11. Joshua Aizenman & Nancy Marion, 2004. "International Reserve Holdings with Sovereign Risk and Costly Tax Collection," Economic Journal, Royal Economic Society, vol. 114(497), pages 569-591, July.
    12. Eduardo Levy-Yeyati & Federico Sturzenegger, 2003. "To Float or to Fix: Evidence on the Impact of Exchange Rate Regimes on Growth," American Economic Review, American Economic Association, vol. 93(4), pages 1173-1193, September.
    13. Bussière, Matthieu & Cheng, Gong & Chinn, Menzie D. & Lisack, Noëmie, 2015. "For a few dollars more: Reserves and growth in times of crises," Journal of International Money and Finance, Elsevier, vol. 52(C), pages 127-145.
    14. Luc Laeven & Fabian Valencia, 2010. "Resolution of Banking Crises; The Good, the Bad, and the Ugly," IMF Working Papers 10/146, International Monetary Fund.
    15. Aizenman, Joshua & Ito, Hiro, 2014. "Living with the trilemma constraint: Relative trilemma policy divergence, crises, and output losses for developing countries," Journal of International Money and Finance, Elsevier, vol. 49(PA), pages 28-51.
    16. Frenkel, Jacob A, 1974. "The Demand for International Reserves by Developed and Less-Developed Countries," Economica, London School of Economics and Political Science, vol. 41(161), pages 14-24, February.
    17. Joshua Aizenman & Jaewoo Lee, 2007. "International Reserves: Precautionary Versus Mercantilist Views, Theory and Evidence," Open Economies Review, Springer, vol. 18(2), pages 191-214, April.
    18. Frenkel, Jacob A., 1980. "International reserves under pegged exchange rates and managed float : Corrections and extensions," Journal of Monetary Economics, Elsevier, vol. 6(2), pages 295-302, April.
    19. Michael Dooley & David Folkerts‐Landau & Peter Garber, 2009. "Bretton Woods Ii Still Defines The International Monetary System," Pacific Economic Review, Wiley Blackwell, vol. 14(3), pages 297-311, August.
    20. Joshua Aizenman & Jaewoo Lee, 2008. "Financial versus Monetary Mercantilism: Long‐run View of Large International Reserves Hoarding," The World Economy, Wiley Blackwell, vol. 31(5), pages 593-611, May.
    21. Jonathan David Ostry & Atish R. Ghosh & Karl F Habermeier & Marcos d Chamon & Mahvash S Qureshi & Dennis B. S. Reinhardt, 2010. "Capital Inflows; The Role of Controls," IMF Staff Position Notes 2010/04, International Monetary Fund.
    22. Wong, Clement Yuk-pang & Cheung, Yin-Wong, 2008. "Are All Measures of International Reserves Created Equal? An Empirical Comparison of International Reserve Ratios," Economics - The Open-Access, Open-Assessment E-Journal, Kiel Institute for the World Economy (IfW), vol. 2, pages 1-61.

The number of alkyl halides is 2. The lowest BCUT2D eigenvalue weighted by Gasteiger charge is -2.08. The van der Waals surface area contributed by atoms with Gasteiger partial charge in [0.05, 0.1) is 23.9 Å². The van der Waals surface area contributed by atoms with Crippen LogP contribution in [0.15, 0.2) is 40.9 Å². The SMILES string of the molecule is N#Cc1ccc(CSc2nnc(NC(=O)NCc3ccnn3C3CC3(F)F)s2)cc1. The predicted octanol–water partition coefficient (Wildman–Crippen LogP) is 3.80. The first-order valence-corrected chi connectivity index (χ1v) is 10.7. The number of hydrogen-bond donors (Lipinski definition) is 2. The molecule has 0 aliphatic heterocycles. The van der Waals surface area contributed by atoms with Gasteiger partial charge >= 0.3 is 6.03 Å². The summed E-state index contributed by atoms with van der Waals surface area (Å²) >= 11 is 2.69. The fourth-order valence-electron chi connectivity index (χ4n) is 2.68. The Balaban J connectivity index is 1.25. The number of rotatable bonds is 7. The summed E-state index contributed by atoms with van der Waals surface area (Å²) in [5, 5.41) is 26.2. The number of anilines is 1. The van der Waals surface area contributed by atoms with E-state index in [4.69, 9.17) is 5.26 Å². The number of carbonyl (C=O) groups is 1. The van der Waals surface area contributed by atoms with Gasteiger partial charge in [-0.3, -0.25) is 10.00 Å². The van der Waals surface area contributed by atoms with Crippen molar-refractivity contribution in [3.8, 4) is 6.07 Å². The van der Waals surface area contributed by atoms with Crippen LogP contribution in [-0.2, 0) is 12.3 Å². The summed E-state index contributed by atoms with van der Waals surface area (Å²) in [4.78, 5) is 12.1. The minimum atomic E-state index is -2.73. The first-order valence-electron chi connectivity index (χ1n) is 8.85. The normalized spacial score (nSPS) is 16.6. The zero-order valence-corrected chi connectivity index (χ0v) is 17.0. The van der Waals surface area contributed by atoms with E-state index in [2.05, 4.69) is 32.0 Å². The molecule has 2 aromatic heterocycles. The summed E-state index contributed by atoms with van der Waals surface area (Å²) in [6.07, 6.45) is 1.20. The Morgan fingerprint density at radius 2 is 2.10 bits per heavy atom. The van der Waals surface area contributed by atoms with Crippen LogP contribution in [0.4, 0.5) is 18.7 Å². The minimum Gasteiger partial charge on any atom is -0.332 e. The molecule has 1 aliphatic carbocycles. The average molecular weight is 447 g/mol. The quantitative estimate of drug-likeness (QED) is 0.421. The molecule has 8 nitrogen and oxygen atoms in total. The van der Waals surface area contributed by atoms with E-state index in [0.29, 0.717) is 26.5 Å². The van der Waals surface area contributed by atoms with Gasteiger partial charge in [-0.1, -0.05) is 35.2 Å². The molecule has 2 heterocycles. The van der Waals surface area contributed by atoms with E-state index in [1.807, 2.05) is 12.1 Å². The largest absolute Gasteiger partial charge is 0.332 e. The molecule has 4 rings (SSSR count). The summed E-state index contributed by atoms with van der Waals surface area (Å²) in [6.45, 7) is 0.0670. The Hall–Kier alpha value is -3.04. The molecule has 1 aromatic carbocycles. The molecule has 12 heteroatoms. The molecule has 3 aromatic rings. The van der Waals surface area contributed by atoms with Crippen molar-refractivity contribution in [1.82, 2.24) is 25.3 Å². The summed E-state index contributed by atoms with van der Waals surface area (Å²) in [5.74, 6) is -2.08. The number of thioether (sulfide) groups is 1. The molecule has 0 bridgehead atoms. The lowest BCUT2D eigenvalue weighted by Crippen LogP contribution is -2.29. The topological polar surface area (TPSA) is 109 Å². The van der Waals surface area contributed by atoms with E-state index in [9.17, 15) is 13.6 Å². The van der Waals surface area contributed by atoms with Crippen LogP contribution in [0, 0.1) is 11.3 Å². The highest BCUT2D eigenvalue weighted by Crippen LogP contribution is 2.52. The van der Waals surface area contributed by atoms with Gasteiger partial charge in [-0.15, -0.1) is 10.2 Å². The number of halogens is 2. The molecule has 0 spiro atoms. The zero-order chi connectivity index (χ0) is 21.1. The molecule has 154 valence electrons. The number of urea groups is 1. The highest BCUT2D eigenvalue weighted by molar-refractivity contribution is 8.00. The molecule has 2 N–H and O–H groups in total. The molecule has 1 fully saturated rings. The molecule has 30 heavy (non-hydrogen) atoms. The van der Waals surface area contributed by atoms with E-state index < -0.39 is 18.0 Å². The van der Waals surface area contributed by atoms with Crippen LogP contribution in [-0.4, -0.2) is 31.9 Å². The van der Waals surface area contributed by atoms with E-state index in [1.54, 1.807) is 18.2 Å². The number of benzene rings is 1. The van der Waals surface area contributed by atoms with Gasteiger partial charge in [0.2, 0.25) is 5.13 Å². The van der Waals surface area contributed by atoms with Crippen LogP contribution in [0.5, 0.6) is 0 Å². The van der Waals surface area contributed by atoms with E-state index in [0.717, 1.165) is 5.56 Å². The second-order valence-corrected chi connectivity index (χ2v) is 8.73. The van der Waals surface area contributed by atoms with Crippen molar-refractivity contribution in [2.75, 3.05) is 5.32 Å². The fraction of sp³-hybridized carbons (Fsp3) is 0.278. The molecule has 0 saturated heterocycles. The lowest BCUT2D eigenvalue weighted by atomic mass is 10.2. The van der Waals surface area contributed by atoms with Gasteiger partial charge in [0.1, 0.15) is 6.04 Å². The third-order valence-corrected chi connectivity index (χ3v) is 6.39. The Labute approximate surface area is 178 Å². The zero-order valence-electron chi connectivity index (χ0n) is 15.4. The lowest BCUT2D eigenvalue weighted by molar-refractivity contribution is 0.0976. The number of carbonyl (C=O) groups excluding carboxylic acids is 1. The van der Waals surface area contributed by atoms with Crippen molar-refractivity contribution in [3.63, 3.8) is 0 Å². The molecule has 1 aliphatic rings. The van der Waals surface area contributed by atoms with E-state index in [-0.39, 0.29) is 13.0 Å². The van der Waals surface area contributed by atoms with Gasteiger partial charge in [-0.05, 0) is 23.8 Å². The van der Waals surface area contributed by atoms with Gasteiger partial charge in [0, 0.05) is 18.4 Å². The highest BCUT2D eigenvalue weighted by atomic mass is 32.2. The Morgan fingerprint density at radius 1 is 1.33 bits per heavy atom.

23. Natalia Ramírez Bustamante & Ana Maria Tribin Uribe & Carmiña O. Vargas, 2015. "Maternity and Labor Markets: Impact of Legislation in Colombia," Borradores de Economia 870, Banco de la Republica de Colombia.
    24. Ostry, Jonathan D., 2012. "Managing Capital Flows: What Tools to Use?," Asian Development Review, Asian Development Bank, vol. 29(1), pages 83-89.
    25. Maurice Obstfeld & Jay C. Shambaugh & Alan M. Taylor, 2010. "Financial Stability, the Trilemma, and International Reserves," American Economic Journal: Macroeconomics, American Economic Association, vol. 2(2), pages 57-94, April.
    26. Yin‐Wong Cheung & Xingwang Qian, 2009. "Hoarding of International Reserves: Mrs Machlup's Wardrobe and the Joneses," Review of International Economics, Wiley Blackwell, vol. 17(4), pages 824-843, September.
    27. Lane, Philip R. & Milesi-Ferretti, Gian Maria, 2007. "The external wealth of nations mark II: Revised and extended estimates of foreign assets and liabilities, 1970-2004," Journal of International Economics, Elsevier, vol. 73(2), pages 223-250, November.
    28. Aizenman, Joshua & Marion, Nancy, 2003. "The high demand for international reserves in the Far East: What is going on?," Journal of the Japanese and International Economies, Elsevier, vol. 17(3), pages 370-400, September.
    29. Aizenman, Joshua & Lee, Yeonho & Rhee, Youngseop, 2007. "International reserves management and capital mobility in a volatile world: Policy considerations and a case study of Korea," Journal of the Japanese and International Economies, Elsevier, vol. 21(1), pages 1-15, March.
    30. Guillermo A. Calvo & Alejandro Izquierdo & Luis-Fernando Mejía, 2004. "On the empirics of Sudden Stops: the relevance of balance-sheet effects," Proceedings, Federal Reserve Bank of San Francisco, issue Jun.
    31. Feldstein, Martin, 1999. "A Self-Help Guide for Emerging Markets," Scholarly Articles 2961700, Harvard University Department of Economics.
    32. Guillermo A. Calvo, 1998. "Capital Flows and Capital-Market Crises: The Simple Economics of Sudden Stops," Journal of Applied Economics, Universidad del CEMA, vol. 1, pages 35-54, November.